To the 9s

9 thoughts on “To the 9s”

  1. What more can you ask in a date?
    Dude, how can you ask that question in a place where you know I’ll answer it. Something I’d want more in a date than watching that 9 again, hmm… SEX!

    Couple things you should know, dude:

    A) You don’t scare me;
    B) If I didn’t want you around, I’d BAN your a$$. Done it before, whipper-snapper.


  2. I liked the movie. I went in with low expectations and it surpassed them.

    I had high hopes, but I would say I liked it too. It was very visual and I liked the story potential. 🙂

  3. It was really short, so my filmgoer timing of the elements was off till I figured out it wasn’t even an hour and a half long. I wanted the story to wow me as much as the visuals, so I was a little disappointed.

    Yeah, I can see that. Writers especially want GREAT storytelling with great visuals, and this one missed a couple of times on the former. The latter it has in droves, though. 🙂

  4. I’m curious about the unanswered questions. I haven’t seen the movie, but in general, how much ambiguity works for you in a film? By unanswered questions do you mean not a tidy plot wrap up at the end or plot holes? Some unanswered questions seem to be because of laziness on the writer (or moviemakers). Others seem to be because the writer didn’t feel the need to answer them, wanted to leave certain things for the reader (viewer), or some other purposeful reason. So how much do unanswered questions matter to you? (And please answer the question! 🙂 )

    I don’t like unanswered questions. Yes, there are PLENTY of times I’m supposed to answer those questions myself as a reader/viewer/listener, but I hate that crap. To me, that’s a lazy way to leave an unresolved issue. The unanswered questions here include things like: Where’d the technology come from? How’d that get there? If this guy was there doing that before all hell broke loose, why not just do this yourself and save a lot of lives and/or problems down the road? How could this happen AFTER that? In short, they were unanswered questions in the story AND plot holes, which is a problem for me in any degree. And, I hope that clears things up. 😀

    1. Oh, you know me, that makes me ask more questions. How do you work out answering questions like, “Where does that technology come from?” and not just be info. dump or drag the action?

      No no — you misunderstood, or I said it wrong (probably the latter). I mean, as a READER (or viewer), I want to know what the answers to all those great questions are. As a writer, I don’t think I CAN answer them all without going all Frank Herbert and Dune-ish.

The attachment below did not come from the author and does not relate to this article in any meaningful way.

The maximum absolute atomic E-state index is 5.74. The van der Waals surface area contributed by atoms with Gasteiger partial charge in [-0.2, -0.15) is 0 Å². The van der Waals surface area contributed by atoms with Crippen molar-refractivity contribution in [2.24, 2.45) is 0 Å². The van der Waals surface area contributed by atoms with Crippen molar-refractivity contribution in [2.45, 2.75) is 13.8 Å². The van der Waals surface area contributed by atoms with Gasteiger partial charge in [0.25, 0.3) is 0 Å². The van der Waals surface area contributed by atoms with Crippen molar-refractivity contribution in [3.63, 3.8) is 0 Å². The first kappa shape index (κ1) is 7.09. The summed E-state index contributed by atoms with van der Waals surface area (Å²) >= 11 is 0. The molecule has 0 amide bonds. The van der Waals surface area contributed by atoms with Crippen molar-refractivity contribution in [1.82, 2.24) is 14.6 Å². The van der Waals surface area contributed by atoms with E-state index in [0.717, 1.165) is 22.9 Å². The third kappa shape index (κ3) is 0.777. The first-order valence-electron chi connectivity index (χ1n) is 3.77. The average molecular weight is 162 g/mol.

I’ll agree that plenty of times not explaining is laziness or a short of budget (in film anyway), but I also think there are writers who aren’t lazy, they just don’t think of explaining it. I mean, I’ve had people ask me questions about something I wrote, and honestly, I just didn’t see why they cared about that particular point. And I also worry about spoon feeding an audience. If I’m going to err on too much info-insulting reader-viewer intelligence drag the action or on the don’t quite explain leave ’em guessing, I’d rather leave them guessing. But that’s me. And there are certainly other ways to go about it.

      I think sometimes something is important to a reader or a viewer when it shouldn’t be. And sometimes — like with my loving spouse, f’rinstance — the only ending acceptable is the happy one. She doesn’t want to read fiction for unhapy endings; gets enough of ’em in real life to want them in her fiction. But as a horror writer, I don’t DO happy endings, so where my head and hers are is very, very different. I think sometimes that’s true with story aspects. And in this film, there were plenty of them. It was impossible to cover it all. And they didn’t. But, leaving holes isn’t acceptable either, and they did that too. BIG ones.

  5. I enjoyed 9, it didn’t blow me away, but I enjoyed it, and would recommend it. I adore cartoons.

    OH, man! I LOVE cartoons!

    We saw Toy Story 3 last week, I bawled for the last 25 minutes of the damn movie.

    You’re kidding! Really? Now I have to see it. 🙂

    1. Matt and I were both crying. The woman behind us was crying. A woman came into my work last week and said her boys saw it, I mentioned I cried at the end, and she’s like “you know, I’m glad you say that, I was sobbing like a baby.”


      Toy Story has always held a special place for me. It was the first movie I ever saw in a theatre when I was a kid, and that was a HUGE deal.

      UGH, GOD. I feel ANCIENT now.

      It’s a great movie for the whole family, but Matt and I were chatting afterward, and I think unless you’ve grown with the movies over the years, I think some of the magic isn’t there for the young kids watching it now. Don’t get me wrong, great movie for kids, it’s funny, and some life morals/messages in there, the novelty is there, but on a whole, it’s best for adults, who’ve grown with it. They really did a great job rounding the movies off for the people who started watching Toy Story way back when.

      Guess I’ll miss the magic. Haven’t even seen TS2 yet. 🙂

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